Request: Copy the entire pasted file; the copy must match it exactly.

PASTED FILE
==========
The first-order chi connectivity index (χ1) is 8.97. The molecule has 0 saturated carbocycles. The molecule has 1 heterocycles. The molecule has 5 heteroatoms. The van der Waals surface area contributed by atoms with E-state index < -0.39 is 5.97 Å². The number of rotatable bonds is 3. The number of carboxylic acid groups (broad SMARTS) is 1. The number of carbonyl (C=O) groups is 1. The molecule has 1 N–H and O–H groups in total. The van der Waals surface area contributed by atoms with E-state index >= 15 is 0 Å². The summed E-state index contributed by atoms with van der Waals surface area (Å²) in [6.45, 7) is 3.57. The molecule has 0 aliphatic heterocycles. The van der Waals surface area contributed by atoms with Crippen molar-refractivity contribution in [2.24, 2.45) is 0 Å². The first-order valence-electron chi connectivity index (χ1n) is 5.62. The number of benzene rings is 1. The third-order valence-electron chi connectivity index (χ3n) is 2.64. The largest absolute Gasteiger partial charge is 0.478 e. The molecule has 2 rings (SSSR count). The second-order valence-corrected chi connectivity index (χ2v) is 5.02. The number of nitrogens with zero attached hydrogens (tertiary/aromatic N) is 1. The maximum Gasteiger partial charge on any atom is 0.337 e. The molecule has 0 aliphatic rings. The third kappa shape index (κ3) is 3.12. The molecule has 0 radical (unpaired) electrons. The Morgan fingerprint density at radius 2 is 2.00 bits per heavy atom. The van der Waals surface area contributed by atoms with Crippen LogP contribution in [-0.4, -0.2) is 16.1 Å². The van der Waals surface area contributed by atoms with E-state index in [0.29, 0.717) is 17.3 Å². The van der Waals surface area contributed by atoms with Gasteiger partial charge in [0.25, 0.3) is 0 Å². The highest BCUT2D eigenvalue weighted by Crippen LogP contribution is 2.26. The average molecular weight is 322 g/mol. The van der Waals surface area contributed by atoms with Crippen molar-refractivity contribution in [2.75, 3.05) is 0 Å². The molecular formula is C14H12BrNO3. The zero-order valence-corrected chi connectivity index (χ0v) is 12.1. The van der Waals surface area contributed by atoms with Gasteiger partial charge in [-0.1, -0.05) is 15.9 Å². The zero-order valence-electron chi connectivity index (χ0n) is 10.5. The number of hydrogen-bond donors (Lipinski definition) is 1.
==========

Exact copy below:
The first-order chi connectivity index (χ1) is 8.97. The molecule has 0 saturated carbocycles. The molecule has 1 heterocycles. The molecule has 5 heteroatoms. The van der Waals surface area contributed by atoms with E-state index < -0.39 is 5.97 Å². The number of rotatable bonds is 3. The number of carboxylic acid groups (broad SMARTS) is 1. The number of carbonyl (C=O) groups is 1. The molecule has 1 N–H and O–H groups in total. The van der Waals surface area contributed by atoms with E-state index >= 15 is 0 Å². The summed E-state index contributed by atoms with van der Waals surface area (Å²) in [6.45, 7) is 3.57. The molecule has 0 aliphatic heterocycles. The van der Waals surface area contributed by atoms with Crippen molar-refractivity contribution in [2.24, 2.45) is 0 Å². The first-order valence-electron chi connectivity index (χ1n) is 5.62. The number of benzene rings is 1. The third-order valence-electron chi connectivity index (χ3n) is 2.64. The largest absolute Gasteiger partial charge is 0.478 e. The molecule has 2 rings (SSSR count). The second-order valence-corrected chi connectivity index (χ2v) is 5.02. The number of nitrogens with zero attached hydrogens (tertiary/aromatic N) is 1. The maximum Gasteiger partial charge on any atom is 0.337 e. The molecule has 0 aliphatic rings. The third kappa shape index (κ3) is 3.12. The molecule has 0 radical (unpaired) electrons. The Morgan fingerprint density at radius 2 is 2.00 bits per heavy atom. The van der Waals surface area contributed by atoms with Crippen LogP contribution in [-0.4, -0.2) is 16.1 Å². The van der Waals surface area contributed by atoms with E-state index in [0.29, 0.717) is 17.3 Å². The van der Waals surface area contributed by atoms with Gasteiger partial charge in [0.25, 0.3) is 0 Å². The highest BCUT2D eigenvalue weighted by Crippen LogP contribution is 2.26. The average molecular weight is 322 g/mol. The van der Waals surface area contributed by atoms with Crippen molar-refractivity contribution in [2.75, 3.05) is 0 Å². The molecular formula is C14H12BrNO3. The zero-order valence-corrected chi connectivity index (χ0v) is 12.1. The van der Waals surface area contributed by atoms with Gasteiger partial charge in [-0.1, -0.05) is 15.9 Å². The zero-order valence-electron chi connectivity index (χ0n) is 10.5. The number of hydrogen-bond donors (Lipinski definition) is 1.